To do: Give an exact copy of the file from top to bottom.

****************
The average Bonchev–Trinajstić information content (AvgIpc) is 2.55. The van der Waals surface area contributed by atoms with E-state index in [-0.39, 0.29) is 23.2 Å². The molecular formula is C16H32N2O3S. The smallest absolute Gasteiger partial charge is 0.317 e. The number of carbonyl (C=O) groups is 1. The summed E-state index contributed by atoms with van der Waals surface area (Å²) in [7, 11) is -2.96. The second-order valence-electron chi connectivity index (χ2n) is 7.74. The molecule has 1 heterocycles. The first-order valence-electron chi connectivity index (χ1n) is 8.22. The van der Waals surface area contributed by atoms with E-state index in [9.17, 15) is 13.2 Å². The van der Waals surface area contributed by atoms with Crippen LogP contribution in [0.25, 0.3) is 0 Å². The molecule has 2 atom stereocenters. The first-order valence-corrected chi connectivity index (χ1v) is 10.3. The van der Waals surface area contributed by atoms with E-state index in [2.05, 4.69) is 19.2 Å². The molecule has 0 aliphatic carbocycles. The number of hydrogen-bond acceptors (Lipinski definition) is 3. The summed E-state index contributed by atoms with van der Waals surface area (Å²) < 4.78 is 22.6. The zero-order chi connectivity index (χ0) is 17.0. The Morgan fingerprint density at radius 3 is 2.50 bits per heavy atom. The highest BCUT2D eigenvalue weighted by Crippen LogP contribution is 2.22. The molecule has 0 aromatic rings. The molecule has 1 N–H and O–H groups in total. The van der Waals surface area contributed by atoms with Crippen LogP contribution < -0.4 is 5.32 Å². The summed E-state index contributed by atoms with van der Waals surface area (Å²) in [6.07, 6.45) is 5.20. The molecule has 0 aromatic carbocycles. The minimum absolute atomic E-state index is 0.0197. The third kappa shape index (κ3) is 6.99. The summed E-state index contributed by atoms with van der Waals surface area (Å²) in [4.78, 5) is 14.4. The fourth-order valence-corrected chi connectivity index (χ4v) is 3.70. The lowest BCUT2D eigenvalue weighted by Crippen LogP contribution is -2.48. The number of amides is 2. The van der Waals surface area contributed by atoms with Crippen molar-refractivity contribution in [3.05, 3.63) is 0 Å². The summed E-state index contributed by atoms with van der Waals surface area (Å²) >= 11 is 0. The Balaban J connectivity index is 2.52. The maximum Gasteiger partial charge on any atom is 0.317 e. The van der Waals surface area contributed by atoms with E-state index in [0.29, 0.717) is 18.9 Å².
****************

The average Bonchev–Trinajstić information content (AvgIpc) is 2.55. The van der Waals surface area contributed by atoms with E-state index in [-0.39, 0.29) is 23.2 Å². The molecular formula is C16H32N2O3S. The smallest absolute Gasteiger partial charge is 0.317 e. The number of carbonyl (C=O) groups is 1. The summed E-state index contributed by atoms with van der Waals surface area (Å²) in [7, 11) is -2.96. The second-order valence-electron chi connectivity index (χ2n) is 7.74. The molecule has 1 heterocycles. The first-order valence-electron chi connectivity index (χ1n) is 8.22. The van der Waals surface area contributed by atoms with E-state index in [9.17, 15) is 13.2 Å². The van der Waals surface area contributed by atoms with Crippen LogP contribution in [0.25, 0.3) is 0 Å². The molecule has 2 atom stereocenters. The first-order valence-corrected chi connectivity index (χ1v) is 10.3. The van der Waals surface area contributed by atoms with E-state index in [2.05, 4.69) is 19.2 Å². The molecule has 0 aliphatic carbocycles. The number of hydrogen-bond acceptors (Lipinski definition) is 3. The summed E-state index contributed by atoms with van der Waals surface area (Å²) < 4.78 is 22.6. The zero-order chi connectivity index (χ0) is 17.0. The Morgan fingerprint density at radius 3 is 2.50 bits per heavy atom. The highest BCUT2D eigenvalue weighted by Crippen LogP contribution is 2.22. The molecule has 0 aromatic rings. The molecule has 1 N–H and O–H groups in total. The van der Waals surface area contributed by atoms with Crippen LogP contribution < -0.4 is 5.32 Å². The summed E-state index contributed by atoms with van der Waals surface area (Å²) in [6.07, 6.45) is 5.20. The molecule has 0 aromatic carbocycles. The minimum absolute atomic E-state index is 0.0197. The third kappa shape index (κ3) is 6.99. The summed E-state index contributed by atoms with van der Waals surface area (Å²) in [4.78, 5) is 14.4. The fourth-order valence-corrected chi connectivity index (χ4v) is 3.70. The lowest BCUT2D eigenvalue weighted by Crippen LogP contribution is -2.48. The number of amides is 2. The van der Waals surface area contributed by atoms with Crippen molar-refractivity contribution in [3.05, 3.63) is 0 Å². The summed E-state index contributed by atoms with van der Waals surface area (Å²) >= 11 is 0. The Balaban J connectivity index is 2.52. The maximum Gasteiger partial charge on any atom is 0.317 e. The van der Waals surface area contributed by atoms with E-state index in [0.29, 0.717) is 18.9 Å².